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E-Journal of the American Hungarian Educators Association
The Hungarian Peculiarities of National Remembrance: Historical Figures with Symbolic Importance in Nineteenth-century Hungarian History Paintings
In order to place nineteenth-century Hungarian art into international context, this article calls for the theoretical discourse of cultural memory, when a suppressed community turns to their past and insists on their antecedents’ traditions for the survival of their culture. When, in the 1850s and 1860s, the leaders of the Habsburg Austrian Empire retaliated against Hungary for its 1848-49 “Fight for Freedom”, Hungarian visual art of the era rediscovered long-honoured figures of the historical past as the essential components of Hungarian national identity. This article argues that the successful visualization and memorialization of outstanding historical characters with symbolic values for the Hungarian nation was due to history painting itself as medium. The Hungarian painters’ choice of characters vigorously reacted to the changing political relationship between the Austrians and the Hungarians from the failure of the 1849 Hungarian Fight for Freedom until the 1850s and the 1870s involving the 1867 Austro-Hungarian Compromise. Keeping it in mind, the display and the reception of four great paintings, Bertalan Székely’s The Discovery of the Body of King Louis II (1860), Viktor Madarász’s Péter Zrínyi and Ferenc Frangepán in Prison at Wiener-Neustadt (1864), Székely’s The Women of Eger (1867) and Gyula Benczúr’s The Baptism of Vajk (1875) are analysed.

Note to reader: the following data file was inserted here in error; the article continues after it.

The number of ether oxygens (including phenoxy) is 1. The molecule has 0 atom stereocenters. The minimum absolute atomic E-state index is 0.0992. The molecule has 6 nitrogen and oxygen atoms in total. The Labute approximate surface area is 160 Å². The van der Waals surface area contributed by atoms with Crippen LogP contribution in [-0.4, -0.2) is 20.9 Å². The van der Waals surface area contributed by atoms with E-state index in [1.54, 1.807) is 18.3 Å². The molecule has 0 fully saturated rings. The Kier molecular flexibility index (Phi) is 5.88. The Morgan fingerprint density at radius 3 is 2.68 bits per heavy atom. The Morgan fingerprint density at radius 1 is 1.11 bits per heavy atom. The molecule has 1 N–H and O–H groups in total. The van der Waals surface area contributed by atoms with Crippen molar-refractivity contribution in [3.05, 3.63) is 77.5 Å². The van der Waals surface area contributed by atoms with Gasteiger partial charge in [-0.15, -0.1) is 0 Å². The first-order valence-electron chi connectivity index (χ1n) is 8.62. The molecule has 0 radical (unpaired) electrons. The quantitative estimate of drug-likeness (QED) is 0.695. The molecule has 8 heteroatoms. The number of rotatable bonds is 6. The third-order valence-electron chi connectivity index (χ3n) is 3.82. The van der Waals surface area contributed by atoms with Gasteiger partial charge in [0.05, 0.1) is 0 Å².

Keywords: Hungarian history painting, cultural memory, nationhood, national symbolism, reception
Tóth, Zsuzsanna. “The Hungarian Peculiarities of National Remembrance: Historical Figures with Symbolic Importance in Nineteenth-century Hungarian History Paintings.” AHEA: E-journal of the American Hungarian Educators Association, Volume 5 (2012): http://ahea.net/e-journal/volume-5-2012
Zsuzsanna Tóth is a Ph. D. Candidate in the British and American Literature and Culture Programme at the Doctoral School of Literary Studies, University of Szeged (SZTE), in Hungary. Her research interests are religious symbolism, cultural memories in Greco-Roman and Judeo-Christian traditions, and theories of verbal and visual representations. She is currently conducting research on Philip Pullman’s book trilogy, His Dark Materials (1995-2000). She holds an M.A. degree in English Language and Literature and English Language Education from the University of Szeged, where she also completed a specialization as a Hungarian Studies Instructor for Foreigners.